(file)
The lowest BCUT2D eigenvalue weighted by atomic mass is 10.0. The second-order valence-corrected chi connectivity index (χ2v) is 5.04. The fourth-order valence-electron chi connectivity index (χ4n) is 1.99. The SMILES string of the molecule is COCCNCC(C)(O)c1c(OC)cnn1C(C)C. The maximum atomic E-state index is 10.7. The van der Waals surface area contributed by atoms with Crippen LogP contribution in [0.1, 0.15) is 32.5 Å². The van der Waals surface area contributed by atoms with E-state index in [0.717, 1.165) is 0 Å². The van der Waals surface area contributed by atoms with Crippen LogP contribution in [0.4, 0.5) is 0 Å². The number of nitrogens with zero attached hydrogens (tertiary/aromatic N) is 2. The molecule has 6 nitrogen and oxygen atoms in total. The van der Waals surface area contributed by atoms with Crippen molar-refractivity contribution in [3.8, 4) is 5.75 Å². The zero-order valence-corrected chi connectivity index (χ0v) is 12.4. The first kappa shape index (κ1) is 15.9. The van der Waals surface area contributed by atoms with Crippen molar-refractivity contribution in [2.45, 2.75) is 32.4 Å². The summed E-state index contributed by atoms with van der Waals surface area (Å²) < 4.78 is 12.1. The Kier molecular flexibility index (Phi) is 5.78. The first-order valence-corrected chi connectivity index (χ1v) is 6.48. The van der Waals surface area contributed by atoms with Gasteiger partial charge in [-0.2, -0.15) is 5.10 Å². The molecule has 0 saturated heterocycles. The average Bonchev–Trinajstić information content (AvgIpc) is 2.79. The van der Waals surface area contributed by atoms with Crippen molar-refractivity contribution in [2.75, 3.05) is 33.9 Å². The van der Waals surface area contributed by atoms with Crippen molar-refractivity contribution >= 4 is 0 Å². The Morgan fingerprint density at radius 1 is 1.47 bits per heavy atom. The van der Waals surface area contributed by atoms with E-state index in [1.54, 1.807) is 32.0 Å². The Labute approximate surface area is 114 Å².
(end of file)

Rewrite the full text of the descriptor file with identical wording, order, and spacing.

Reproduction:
The lowest BCUT2D eigenvalue weighted by atomic mass is 10.0. The second-order valence-corrected chi connectivity index (χ2v) is 5.04. The fourth-order valence-electron chi connectivity index (χ4n) is 1.99. The SMILES string of the molecule is COCCNCC(C)(O)c1c(OC)cnn1C(C)C. The maximum atomic E-state index is 10.7. The van der Waals surface area contributed by atoms with Crippen LogP contribution in [0.1, 0.15) is 32.5 Å². The van der Waals surface area contributed by atoms with E-state index in [0.717, 1.165) is 0 Å². The van der Waals surface area contributed by atoms with Crippen LogP contribution in [0.4, 0.5) is 0 Å². The number of nitrogens with zero attached hydrogens (tertiary/aromatic N) is 2. The molecule has 6 nitrogen and oxygen atoms in total. The van der Waals surface area contributed by atoms with Crippen molar-refractivity contribution in [3.8, 4) is 5.75 Å². The zero-order valence-corrected chi connectivity index (χ0v) is 12.4. The first kappa shape index (κ1) is 15.9. The van der Waals surface area contributed by atoms with Crippen molar-refractivity contribution in [2.45, 2.75) is 32.4 Å². The summed E-state index contributed by atoms with van der Waals surface area (Å²) < 4.78 is 12.1. The Kier molecular flexibility index (Phi) is 5.78. The first-order valence-corrected chi connectivity index (χ1v) is 6.48. The van der Waals surface area contributed by atoms with Gasteiger partial charge in [-0.2, -0.15) is 5.10 Å². The molecule has 0 saturated heterocycles. The average Bonchev–Trinajstić information content (AvgIpc) is 2.79. The van der Waals surface area contributed by atoms with Crippen molar-refractivity contribution in [2.75, 3.05) is 33.9 Å². The van der Waals surface area contributed by atoms with Crippen molar-refractivity contribution >= 4 is 0 Å². The Morgan fingerprint density at radius 1 is 1.47 bits per heavy atom. The van der Waals surface area contributed by atoms with E-state index in [1.54, 1.807) is 32.0 Å². The Labute approximate surface area is 114 Å².